Analysis and Design of Control Systems in the Time Domain


 Reynold Murphy
 5 years ago
 Views:
Transcription
1 Chapter 6 Analysis and Design of Control Systems in the Time Domain 6. Concepts of feedback control Given a system, we can classify it as an open loop or a closed loop depends on the usage of the feedback. An open loop system adjust the flow of energy according to a prescribed schedule. We may collect the information of the system and the environment first, then construct the corresponding control. However, once the control is set up and the system is running, we will not change it inline.. On the other hand, a closedloop or feedback control system will measure the output, and use the realtime information to adjust the system s control and action to achieve the intended goal. The open loop control is relatively easy and inexpensive, but is limited to situations where events are quite predictable. For example, when a plane is landing, the pilot can set up an open loop control program to auto guide the plane to follow a predesigned trajectory. This may be fine when there is no wind or the wind is constant at the time. However, if there is a gusty wind, the plane may be blown away from the intended trajectory. In this case, we need to apply the closed loop control make sure the plane will follow the desired trajectory. The sensor will detect the error between the real position and the desired one, then adjust the input accordingly. This can be further illustrated by the following block diagram. Suppose the input of the system is u (t), the output is x (t), and the transfer function is T (s) X(s) U(s). We want to obtain the desired output x r, or X r (s). Using the openloop control, we calculate the corresponding controller U (s), such that U (s) T (s) X r (s). However, if the transfer function is not perfect or there is any disturbance of the control input, the result will not be accurate. Using the closedloop control, we detect the output, compare it with the desired value, then apply some control law in the controller to calculate the corresponding control input in real time. Even the system model is not perfect or 59
2 60CHAPTER 6. ANALYSIS AND DESIGN OF CONTROL SYSTEMS IN THE TIME DOMAIN there is disturbances, the output can still reach the desired value and maintain it. 6.2 Block Diagram First, let us review the transfer function. Consider the model τẏ + y bf (t) and assume y (0) 0. Then the Laplace transform of the equation is Therefore, the ratio Y (s) /F (s) is τsy (s)+y (s) bf (s) Y (s) F (s) b τs + We call the ratio Y (s) /F (s) the transfer function of the model. In general, the transfer function of a linear system is the ratio of the Laplace transform of the output to the transfer of the input, with the initial condition assumed to be zero, i.e., the ratio of the transforms of the forced response and the input. The transfer function describes how the forced response results from the characteristics of the system itself, instead of the characteristics of the input. E.g., we can obtain the time constant and the natural oscillation frequencies from the roots of the denominator, or the characteristic polynomial. If we write down the transfer function as T (s), then we can write the forced response as Y (s) T (s) F (s) Since the transfer function can be considered to describe the property of the system, we can put it into a block diagram to demonstrate the relationship between the input and output. Example 6. Given a first order dynamic system such as a rocket sled, its dynamic equation is: The transfer function can be written as: Therefore, we can draw the block diagram as: m v + cv f(t) T (s) V (s) F (S) ms + c F (s) ms+c V (s) The three important elements of the block diagram include:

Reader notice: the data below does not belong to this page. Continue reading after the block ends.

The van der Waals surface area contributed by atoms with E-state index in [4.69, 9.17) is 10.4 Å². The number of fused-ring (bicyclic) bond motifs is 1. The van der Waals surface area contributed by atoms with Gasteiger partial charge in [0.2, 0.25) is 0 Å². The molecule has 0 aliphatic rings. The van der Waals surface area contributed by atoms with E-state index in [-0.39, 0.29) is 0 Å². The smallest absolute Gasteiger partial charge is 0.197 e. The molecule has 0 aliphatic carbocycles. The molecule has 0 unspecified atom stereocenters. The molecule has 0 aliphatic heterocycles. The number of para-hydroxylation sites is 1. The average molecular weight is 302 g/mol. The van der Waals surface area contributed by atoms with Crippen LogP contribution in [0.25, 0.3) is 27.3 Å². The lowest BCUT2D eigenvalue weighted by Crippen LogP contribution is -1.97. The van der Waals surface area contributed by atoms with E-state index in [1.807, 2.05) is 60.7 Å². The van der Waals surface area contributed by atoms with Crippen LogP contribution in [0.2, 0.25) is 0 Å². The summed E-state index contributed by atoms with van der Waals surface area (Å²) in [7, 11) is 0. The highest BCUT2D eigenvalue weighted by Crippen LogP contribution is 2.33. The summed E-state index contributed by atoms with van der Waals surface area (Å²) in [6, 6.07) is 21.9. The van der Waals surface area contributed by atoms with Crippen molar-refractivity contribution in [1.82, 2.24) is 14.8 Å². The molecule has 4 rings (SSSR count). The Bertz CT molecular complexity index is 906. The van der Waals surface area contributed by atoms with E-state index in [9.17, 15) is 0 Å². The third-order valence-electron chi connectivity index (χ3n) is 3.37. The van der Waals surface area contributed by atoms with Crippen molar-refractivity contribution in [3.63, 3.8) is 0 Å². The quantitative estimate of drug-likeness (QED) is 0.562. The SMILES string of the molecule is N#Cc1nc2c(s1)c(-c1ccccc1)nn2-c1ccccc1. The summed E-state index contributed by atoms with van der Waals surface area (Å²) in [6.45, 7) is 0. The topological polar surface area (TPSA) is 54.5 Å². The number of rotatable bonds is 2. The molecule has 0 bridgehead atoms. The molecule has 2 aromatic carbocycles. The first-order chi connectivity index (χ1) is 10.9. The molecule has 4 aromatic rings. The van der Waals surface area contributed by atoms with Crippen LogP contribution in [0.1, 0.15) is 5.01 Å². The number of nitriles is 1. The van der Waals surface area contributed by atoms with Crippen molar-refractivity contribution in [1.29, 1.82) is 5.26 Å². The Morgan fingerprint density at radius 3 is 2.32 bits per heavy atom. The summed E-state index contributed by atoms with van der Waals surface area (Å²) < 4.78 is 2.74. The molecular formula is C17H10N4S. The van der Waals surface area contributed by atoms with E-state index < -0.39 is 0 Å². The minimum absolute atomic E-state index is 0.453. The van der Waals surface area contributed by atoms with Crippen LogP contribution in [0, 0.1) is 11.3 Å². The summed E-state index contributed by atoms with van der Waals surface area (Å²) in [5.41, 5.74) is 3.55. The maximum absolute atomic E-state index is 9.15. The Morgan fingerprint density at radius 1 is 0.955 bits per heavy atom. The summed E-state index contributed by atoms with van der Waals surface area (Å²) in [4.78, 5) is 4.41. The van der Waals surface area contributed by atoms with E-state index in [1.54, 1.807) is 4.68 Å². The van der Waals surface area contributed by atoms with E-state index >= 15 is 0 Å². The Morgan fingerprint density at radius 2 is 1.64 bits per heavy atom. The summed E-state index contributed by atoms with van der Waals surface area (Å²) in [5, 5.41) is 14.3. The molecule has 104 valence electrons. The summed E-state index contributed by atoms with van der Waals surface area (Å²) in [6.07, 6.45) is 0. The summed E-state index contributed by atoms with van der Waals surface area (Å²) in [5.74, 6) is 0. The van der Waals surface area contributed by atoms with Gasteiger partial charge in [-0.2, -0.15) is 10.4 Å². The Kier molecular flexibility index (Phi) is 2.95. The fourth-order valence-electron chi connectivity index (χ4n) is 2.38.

3 6.2. BLOCK DIAGRAM 6. The block: the transfer function of the system 2. The arrow in: the transform of the input 3. The arrow out: the transform of the output The block diagram is a graphical representation of the causeandeffect relations for one particular system. Besides the general transfer function, there may be some other types of elements in the figure of a block diagram: Multiplier: Y (s) KX (s) X(s) K Y (s) Summer/Comparator: Y (s) X (s) ± X 2 (s) X (s) Y (s) + + X 2 (s) X (s) +  X 2 (s) Y (s) Takeoff point: Y (s) X (s) X(s) X(s) X(s) Also, we should note that the block diagram for a given system is not unique. For example, in the previous rocket sled example with zero initial condition, we can rearrange the equation for the dynamic model as: msv (s) F (s) cv (s) V (s) (F (s) cv (s)) ms which correspond to the diagram F (s) +  ms V (s) c
4 62CHAPTER 6. ANALYSIS AND DESIGN OF CONTROL SYSTEMS IN THE TIME DOMAIN 6.2. Block diagram reduction We can use the block diagram reduction to simplify the block diagram or to check whether different forms of the block diagram are equivalent. Here are some common reduction formulas:. Series or cascaded elements Y (s) G (s) W (s) G 2 (s) X(s) W (s) G (s) Y (s) X (s) G 2 (s) W (s) X (s) G (s) G 2 (s) Y (s) 2. Feedback loop: Y (s) + E(s) G(s) X(s) H(s) E(s) Y (s) H(s)X(s) X(s) G(s)E(s) Y (s) G (s) ± G (s) H (s) V (s) 3. Relocated summer:
5 6.3. TWOPOSITION CONTROL 63 E (s) G (s) Y (s)+g 2 (s) W (s) Y (s) G 3 (s) E (s) Y (s) G (s) G 3 (s) Y (s)+g 2 (s) G 3 (s) W (s) 4. Relocated takeoff point: Example 6.2 Reduce the following block diagram. s a V(s) b s Y(s) r 6.3 TwoPosition Control The automatic controllers use predesigned control law to act on the error signal to produce the control signal. The control law is also called the control logic or the control algorithm. Given a control system, the error signal always results from either a change in command or a disturbance. The general function of the controller is to keep the controlled variable near its desired value when these occur.